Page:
An Adelaide-based intelligence software company helping agencies monitor extremist threats, expedite security clearances, identify supply chain risks and more has secured $30 million in a Series A round led by US-based cybersecurity VC firm Ten Eleven.
Fivecast’s raise also received backing from CSIRO-backed Main Sequence and the South Australian Venture Capital Venture Fund, which is managed by global investment firm Artesian.
Founded in 2017, Fivecast uses artificial intelligence (AI) and machine learning to assess vast amounts of multi-media data across the surface, dark and deep web to identify extremists, terrorists, drug trafficking, organised crime and more. Current clientele includes government agencies, law enforcement, defence, and corporate security companies.
Fivecast plans to use the latest capital injection to build out its product portfolio, and comes just as the firm has hired more than 100 employees across its four offices in Australia, the US, and the UK.
The company is also looking to continue expanding its operations in the Asia Pacific region and Europe.
“Our platform enables customers to fight the proliferation of threats, pierce through sophisticated online landscapes, and speed up investigations to protect global communities and organisations,” said Fivecast CEO and co-founder Dr Brenton Cooper, who built the company alongside Duane Rivett, Ross Buglak and David Blockow.
“We have enabled government agencies and corporations to identify threats, reduce risks and mitigate incidents across a diverse range of use cases – from divisive US politics influencing violent extremism and China’s influence in the South Pacific, through to crypto scams and money laundering.
“This Series A funding ensures we can continue building advanced capabilities to support our customers’ targeted objectives, and add headcount to service markets across the globe – particularly in Australia, the US and the UK.”
Fivecast was spun out of the Data to Decisions Cooperative Centre (D2D CRC) – an $88 million government initiative that brought together agencies and research institutions to tackle big data challenges facing national security and law enforcement.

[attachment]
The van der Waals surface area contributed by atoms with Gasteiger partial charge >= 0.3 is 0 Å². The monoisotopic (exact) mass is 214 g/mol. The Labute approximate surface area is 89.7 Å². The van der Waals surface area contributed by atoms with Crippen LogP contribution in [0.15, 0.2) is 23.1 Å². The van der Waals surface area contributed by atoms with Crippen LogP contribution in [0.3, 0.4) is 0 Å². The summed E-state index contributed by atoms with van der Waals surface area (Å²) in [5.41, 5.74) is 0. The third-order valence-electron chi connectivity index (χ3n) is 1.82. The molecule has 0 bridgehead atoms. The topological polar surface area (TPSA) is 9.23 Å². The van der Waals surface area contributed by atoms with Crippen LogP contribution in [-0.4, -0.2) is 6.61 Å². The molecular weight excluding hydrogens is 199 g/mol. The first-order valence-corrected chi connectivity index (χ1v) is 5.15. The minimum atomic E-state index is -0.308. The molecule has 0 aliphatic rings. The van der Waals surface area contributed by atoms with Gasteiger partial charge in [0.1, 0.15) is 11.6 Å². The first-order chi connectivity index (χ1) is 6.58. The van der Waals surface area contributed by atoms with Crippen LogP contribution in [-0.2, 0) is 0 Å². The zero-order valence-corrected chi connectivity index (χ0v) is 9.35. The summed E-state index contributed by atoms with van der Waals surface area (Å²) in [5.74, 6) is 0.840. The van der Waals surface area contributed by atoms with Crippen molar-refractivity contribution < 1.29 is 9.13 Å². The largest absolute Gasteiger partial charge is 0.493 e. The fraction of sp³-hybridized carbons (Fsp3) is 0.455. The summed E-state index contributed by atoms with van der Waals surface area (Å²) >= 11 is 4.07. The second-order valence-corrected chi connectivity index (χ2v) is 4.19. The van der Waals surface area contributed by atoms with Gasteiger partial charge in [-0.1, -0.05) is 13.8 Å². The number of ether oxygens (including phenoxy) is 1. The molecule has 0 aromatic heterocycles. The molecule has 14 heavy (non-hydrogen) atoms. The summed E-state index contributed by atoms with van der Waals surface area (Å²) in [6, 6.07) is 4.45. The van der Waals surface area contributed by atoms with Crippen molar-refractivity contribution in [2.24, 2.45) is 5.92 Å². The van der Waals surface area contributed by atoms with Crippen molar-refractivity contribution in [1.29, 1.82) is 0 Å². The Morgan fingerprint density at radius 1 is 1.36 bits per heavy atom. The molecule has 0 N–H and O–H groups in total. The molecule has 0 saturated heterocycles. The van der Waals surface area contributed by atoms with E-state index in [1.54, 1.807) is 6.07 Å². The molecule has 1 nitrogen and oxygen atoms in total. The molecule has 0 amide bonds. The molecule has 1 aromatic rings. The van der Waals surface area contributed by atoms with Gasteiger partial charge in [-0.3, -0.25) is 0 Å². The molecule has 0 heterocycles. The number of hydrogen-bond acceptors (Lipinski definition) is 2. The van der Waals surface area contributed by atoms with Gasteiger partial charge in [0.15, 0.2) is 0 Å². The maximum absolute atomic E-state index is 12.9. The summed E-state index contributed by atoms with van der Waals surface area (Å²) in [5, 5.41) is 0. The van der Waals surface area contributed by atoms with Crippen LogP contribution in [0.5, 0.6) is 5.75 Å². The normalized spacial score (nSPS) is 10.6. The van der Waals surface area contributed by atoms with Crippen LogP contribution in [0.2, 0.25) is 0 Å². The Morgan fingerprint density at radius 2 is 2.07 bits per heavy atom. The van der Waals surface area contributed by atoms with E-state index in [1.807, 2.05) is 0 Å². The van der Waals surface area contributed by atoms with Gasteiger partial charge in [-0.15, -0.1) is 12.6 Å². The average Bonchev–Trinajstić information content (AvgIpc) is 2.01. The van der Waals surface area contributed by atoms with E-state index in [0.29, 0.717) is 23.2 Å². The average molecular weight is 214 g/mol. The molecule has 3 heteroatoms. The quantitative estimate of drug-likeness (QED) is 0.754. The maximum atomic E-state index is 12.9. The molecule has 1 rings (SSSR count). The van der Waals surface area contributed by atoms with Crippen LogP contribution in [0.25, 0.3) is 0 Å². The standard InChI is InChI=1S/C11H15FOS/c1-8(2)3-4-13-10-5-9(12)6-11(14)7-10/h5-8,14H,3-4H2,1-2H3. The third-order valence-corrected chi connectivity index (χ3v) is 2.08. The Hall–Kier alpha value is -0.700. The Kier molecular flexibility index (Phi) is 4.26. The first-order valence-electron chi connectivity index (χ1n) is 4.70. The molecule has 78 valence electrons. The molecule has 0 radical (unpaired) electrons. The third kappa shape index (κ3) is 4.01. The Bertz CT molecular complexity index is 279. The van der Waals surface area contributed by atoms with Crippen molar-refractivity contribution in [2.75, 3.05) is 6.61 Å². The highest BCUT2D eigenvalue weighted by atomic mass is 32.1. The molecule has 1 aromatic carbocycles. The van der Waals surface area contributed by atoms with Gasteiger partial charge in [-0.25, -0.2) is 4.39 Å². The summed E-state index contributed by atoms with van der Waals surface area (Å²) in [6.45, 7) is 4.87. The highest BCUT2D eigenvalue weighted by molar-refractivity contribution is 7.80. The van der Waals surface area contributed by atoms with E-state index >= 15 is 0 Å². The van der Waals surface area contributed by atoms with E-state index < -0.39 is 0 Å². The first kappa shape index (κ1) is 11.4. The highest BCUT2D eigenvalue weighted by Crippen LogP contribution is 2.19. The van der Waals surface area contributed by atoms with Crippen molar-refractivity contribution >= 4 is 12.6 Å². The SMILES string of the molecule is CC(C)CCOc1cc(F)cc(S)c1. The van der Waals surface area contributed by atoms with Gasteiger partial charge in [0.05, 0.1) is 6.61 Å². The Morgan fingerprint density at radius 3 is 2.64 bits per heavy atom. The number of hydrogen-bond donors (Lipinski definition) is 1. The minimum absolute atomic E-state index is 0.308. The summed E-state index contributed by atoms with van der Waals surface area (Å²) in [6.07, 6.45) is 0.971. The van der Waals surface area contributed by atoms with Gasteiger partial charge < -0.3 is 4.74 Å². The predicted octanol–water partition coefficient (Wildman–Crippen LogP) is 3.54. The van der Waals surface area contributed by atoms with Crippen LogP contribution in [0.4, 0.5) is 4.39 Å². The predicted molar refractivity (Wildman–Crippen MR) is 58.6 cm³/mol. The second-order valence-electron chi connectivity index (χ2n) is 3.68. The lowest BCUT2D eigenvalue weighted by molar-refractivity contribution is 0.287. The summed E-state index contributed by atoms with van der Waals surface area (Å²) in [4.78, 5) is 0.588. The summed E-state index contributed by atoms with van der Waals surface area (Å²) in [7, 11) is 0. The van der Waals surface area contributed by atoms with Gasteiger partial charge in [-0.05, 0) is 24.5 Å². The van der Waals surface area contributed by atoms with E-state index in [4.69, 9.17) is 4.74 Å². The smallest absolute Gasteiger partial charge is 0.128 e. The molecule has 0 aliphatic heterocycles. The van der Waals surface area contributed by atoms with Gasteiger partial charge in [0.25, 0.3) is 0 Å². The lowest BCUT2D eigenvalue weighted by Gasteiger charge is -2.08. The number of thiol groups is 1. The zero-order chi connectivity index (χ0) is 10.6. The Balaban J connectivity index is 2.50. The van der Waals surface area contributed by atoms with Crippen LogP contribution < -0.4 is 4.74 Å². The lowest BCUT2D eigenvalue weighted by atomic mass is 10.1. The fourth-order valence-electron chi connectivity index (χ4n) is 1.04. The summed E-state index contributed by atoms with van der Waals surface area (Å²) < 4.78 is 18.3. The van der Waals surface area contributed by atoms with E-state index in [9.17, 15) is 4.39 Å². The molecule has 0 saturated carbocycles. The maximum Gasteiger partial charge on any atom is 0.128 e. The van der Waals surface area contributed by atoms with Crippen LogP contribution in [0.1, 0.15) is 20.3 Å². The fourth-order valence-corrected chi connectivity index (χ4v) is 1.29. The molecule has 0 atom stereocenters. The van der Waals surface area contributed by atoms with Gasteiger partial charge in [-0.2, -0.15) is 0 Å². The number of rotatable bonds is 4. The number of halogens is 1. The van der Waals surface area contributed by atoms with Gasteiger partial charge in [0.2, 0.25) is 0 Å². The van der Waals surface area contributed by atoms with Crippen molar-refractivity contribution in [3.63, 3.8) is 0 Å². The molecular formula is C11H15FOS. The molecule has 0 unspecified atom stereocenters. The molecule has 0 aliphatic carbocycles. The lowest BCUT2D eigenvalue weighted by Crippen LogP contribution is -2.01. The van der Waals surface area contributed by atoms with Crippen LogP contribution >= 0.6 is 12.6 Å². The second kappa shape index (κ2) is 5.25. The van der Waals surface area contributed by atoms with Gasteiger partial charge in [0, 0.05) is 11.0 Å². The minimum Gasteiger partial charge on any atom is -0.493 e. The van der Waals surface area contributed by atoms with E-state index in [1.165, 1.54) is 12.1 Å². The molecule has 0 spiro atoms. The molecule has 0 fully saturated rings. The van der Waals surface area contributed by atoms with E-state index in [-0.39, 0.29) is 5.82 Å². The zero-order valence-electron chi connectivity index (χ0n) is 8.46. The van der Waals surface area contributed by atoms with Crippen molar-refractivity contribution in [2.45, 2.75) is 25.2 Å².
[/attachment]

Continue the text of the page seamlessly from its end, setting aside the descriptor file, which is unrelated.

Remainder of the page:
Since breaking into the market, Fivecast has collaborated with not-for-profit DeliverFund to search masses of online data and find the digital footprint of human traffickers in the US, providing intelligence to law enforcement in order to assist victims.
“We see open-source intelligence (OSINT) as a large and emerging sector driven by the explosion of publicly available content, now growing ever-larger via the newly accessible AI-generated multi-media content platforms,” Ten Eleven Ventures managing partner Alex Doll said.
“Governments, law enforcement, and other organisations need a faster and easier way to collect and analyse this open-source data. Fivecast's advanced collection methods and AI-supported analysis tools bypass current manual data analysis processes to meet this important need.
“Notably, this is our second investment in Australia, a country we know has tremendous entrepreneurial and technical talent. We will make additional investments in Australia in the years ahead and look forward to helping bridge the country's incredible tech to other markets.”
The latest funding round comes almost four years since Fivecast raised $4 million from Main Sequence and the South Australian Venture Capital Fund.
“Deep tech is boundless in its ability to create safer societies through research, data and advanced capabilities that tackle among the most pressing challenges we face,” said Martin Duursma, Partner at Main Sequence.
“Fivecast incorporates these principles to address the growing spectrum of global threats by deciphering almost endless troves of publicly available data, and applying AI to help uncover insights essential to protecting communities and organisations.
“It's yet another example of Australian deep-tech innovation making a positive, large-scale impact on the world.”
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